7/14/2016 12:15:17 The construction industry in Ireland has been hit by a severe downturn, with employers saying their orders were down by more than 10% compared with the previous month.
However, the number of construction jobs fell by nearly 9% to nearly 1.5m as the industry struggles to recover from the worst recession in its history.
The number of people employed in the construction sector fell by 8.3% to 3.7m, according to the latest data released on Friday by the Department of Commerce.
There were also 9.4m people employed as contractors, with another 10.7 million people employed by the construction and quarrying industry.
The latest employment figures come a day after the government announced a cut to construction tax concessions.
The new tax rates will reduce the average income earners’ income by up to £2,600 a year.
The Irish Construction Industry Federation (ICIF) welcomed the news, saying the Government had taken “bold measures to protect the industry”.
“The reduction in tax concessions will help keep our jobs in the country, which is vital for the Irish economy,” ICIF’s chief executive officer, John O’Neill, said.
The Government has pledged to cut tax rates by 25% on top of existing rates, and a 25% tax break will be extended to companies with a turnover of over £1bn.
In total, there are over 1,200 construction firms in Ireland with turnover of at least £10bn.
“The Government’s actions will provide certainty for workers and ensure that our industry is competitive, and has the necessary infrastructure in place to compete in an increasingly globalised world,” Mr O’Brien said.
In the latest jobs figures, 1,638 construction jobs were lost in April, down by almost 10%.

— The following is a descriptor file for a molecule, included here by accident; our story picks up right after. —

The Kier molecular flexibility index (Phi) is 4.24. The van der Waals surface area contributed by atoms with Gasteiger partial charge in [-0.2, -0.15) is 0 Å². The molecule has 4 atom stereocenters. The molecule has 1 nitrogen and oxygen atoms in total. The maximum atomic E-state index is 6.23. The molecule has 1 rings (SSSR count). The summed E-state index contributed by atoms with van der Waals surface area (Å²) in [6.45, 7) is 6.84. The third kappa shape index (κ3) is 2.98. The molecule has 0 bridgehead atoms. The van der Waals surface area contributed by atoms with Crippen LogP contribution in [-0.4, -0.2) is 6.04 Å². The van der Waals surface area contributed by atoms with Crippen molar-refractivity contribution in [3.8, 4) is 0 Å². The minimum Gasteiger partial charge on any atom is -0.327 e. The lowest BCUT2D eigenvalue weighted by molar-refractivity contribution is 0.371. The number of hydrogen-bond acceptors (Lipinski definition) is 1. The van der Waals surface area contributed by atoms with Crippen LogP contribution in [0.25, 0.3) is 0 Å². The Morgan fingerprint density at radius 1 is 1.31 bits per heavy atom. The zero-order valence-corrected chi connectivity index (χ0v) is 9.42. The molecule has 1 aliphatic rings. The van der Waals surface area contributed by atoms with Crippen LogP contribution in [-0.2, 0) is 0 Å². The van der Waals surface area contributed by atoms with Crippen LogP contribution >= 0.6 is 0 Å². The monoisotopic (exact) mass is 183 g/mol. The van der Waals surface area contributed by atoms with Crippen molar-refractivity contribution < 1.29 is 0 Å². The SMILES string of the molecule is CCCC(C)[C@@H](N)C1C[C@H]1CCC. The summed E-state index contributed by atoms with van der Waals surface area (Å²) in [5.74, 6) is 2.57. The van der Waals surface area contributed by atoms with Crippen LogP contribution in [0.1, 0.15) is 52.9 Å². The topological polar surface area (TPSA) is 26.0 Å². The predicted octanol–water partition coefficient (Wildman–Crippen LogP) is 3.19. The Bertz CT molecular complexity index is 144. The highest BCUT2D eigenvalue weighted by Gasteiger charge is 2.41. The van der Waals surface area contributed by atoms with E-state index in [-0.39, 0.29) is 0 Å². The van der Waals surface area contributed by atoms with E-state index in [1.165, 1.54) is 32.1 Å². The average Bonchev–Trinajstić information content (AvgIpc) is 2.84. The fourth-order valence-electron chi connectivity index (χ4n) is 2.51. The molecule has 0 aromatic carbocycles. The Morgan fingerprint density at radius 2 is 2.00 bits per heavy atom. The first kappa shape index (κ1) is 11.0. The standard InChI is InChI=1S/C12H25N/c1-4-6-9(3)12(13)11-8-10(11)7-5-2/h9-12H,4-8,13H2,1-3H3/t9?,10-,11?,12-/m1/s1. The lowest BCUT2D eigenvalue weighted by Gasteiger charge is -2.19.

“The sector has had a challenging month as we have seen a massive drop in our orders and jobs,” Mr Molloy said.
“This is a serious blow to the industry and we need to make sure the industry can rebuild and that there is enough workers to take on the new jobs that are coming in.”
I can assure you that we are in the best possible position to support this industry and to continue to invest in the area to help it achieve the next stage of recovery.
“The latest figures from the Department for Transport show that the construction industry was hit by an estimated drop of 12,000 jobs, or a 10% decline in orders.
However the industry is not the only sector in need of support.
The construction industry employs nearly 1 million people, including about 6,000 in construction.
In recent years, construction jobs have been seen as a key industry for the country’s construction industry, with many Irish families looking to invest and develop the countrys construction industry.
However in the past year, the construction workforce has been in decline, with some companies reporting a loss of over 50,000 employees in the year to March.
Mr O’Sullivan said he was hopeful the industry could recover in the coming months, and the Government should consider more investment in the sector.”
We need to support the industry, so that we can continue to build the industry,” he said.
Mr Mollay said the Government was also taking action to protect jobs, including introducing a 50% tax relief on all building material and services.”
In the last five years, our industry has seen a dramatic drop in jobs, particularly in the areas of construction, engineering and mining,” he added.”
It is important that the Government takes the necessary action to support our industry, and is working to help ensure that the industry’s recovery is as robust as possible.
“The ICIF said the new tax relief would help to protect construction jobs.